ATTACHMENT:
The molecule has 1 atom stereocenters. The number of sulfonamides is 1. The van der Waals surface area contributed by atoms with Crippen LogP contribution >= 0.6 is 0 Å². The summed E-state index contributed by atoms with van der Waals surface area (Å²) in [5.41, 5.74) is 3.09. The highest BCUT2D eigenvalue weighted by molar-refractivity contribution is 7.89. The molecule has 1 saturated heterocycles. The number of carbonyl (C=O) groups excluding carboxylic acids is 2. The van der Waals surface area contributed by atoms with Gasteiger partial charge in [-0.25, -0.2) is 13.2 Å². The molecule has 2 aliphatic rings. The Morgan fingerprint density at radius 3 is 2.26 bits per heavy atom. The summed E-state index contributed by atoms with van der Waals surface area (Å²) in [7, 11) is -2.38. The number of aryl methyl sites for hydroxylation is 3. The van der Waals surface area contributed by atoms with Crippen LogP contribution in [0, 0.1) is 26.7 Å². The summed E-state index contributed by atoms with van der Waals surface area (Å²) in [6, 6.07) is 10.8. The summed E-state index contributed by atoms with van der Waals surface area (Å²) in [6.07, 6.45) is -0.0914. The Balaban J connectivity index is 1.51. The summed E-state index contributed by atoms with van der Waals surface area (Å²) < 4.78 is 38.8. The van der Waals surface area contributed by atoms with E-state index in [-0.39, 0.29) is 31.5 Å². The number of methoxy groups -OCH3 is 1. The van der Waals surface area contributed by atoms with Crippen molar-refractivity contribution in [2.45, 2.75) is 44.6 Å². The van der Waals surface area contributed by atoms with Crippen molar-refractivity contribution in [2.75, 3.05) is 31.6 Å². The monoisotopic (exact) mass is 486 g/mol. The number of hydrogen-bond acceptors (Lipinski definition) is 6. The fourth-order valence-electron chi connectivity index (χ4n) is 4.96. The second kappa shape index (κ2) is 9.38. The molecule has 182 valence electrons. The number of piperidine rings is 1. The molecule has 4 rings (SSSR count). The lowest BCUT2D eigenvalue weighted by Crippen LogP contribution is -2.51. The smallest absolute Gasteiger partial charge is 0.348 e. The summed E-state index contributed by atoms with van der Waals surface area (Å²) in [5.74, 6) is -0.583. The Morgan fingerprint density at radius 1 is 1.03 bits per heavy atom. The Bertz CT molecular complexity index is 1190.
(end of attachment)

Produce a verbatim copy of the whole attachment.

The molecule has 1 atom stereocenters. The number of sulfonamides is 1. The van der Waals surface area contributed by atoms with Crippen LogP contribution >= 0.6 is 0 Å². The summed E-state index contributed by atoms with van der Waals surface area (Å²) in [5.41, 5.74) is 3.09. The highest BCUT2D eigenvalue weighted by molar-refractivity contribution is 7.89. The molecule has 1 saturated heterocycles. The number of carbonyl (C=O) groups excluding carboxylic acids is 2. The van der Waals surface area contributed by atoms with Gasteiger partial charge in [-0.25, -0.2) is 13.2 Å². The molecule has 2 aliphatic rings. The Morgan fingerprint density at radius 3 is 2.26 bits per heavy atom. The summed E-state index contributed by atoms with van der Waals surface area (Å²) in [7, 11) is -2.38. The number of aryl methyl sites for hydroxylation is 3. The van der Waals surface area contributed by atoms with Crippen LogP contribution in [0, 0.1) is 26.7 Å². The summed E-state index contributed by atoms with van der Waals surface area (Å²) in [6, 6.07) is 10.8. The summed E-state index contributed by atoms with van der Waals surface area (Å²) in [6.07, 6.45) is -0.0914. The Balaban J connectivity index is 1.51. The summed E-state index contributed by atoms with van der Waals surface area (Å²) < 4.78 is 38.8. The van der Waals surface area contributed by atoms with E-state index in [-0.39, 0.29) is 31.5 Å². The number of methoxy groups -OCH3 is 1. The van der Waals surface area contributed by atoms with Crippen molar-refractivity contribution in [2.45, 2.75) is 44.6 Å². The van der Waals surface area contributed by atoms with Crippen molar-refractivity contribution in [2.75, 3.05) is 31.6 Å². The monoisotopic (exact) mass is 486 g/mol. The number of hydrogen-bond acceptors (Lipinski definition) is 6. The fourth-order valence-electron chi connectivity index (χ4n) is 4.96. The second kappa shape index (κ2) is 9.38. The molecule has 182 valence electrons. The number of piperidine rings is 1. The molecule has 4 rings (SSSR count). The lowest BCUT2D eigenvalue weighted by Crippen LogP contribution is -2.51. The smallest absolute Gasteiger partial charge is 0.348 e. The summed E-state index contributed by atoms with van der Waals surface area (Å²) in [5.74, 6) is -0.583. The Morgan fingerprint density at radius 1 is 1.03 bits per heavy atom. The Bertz CT molecular complexity index is 1190.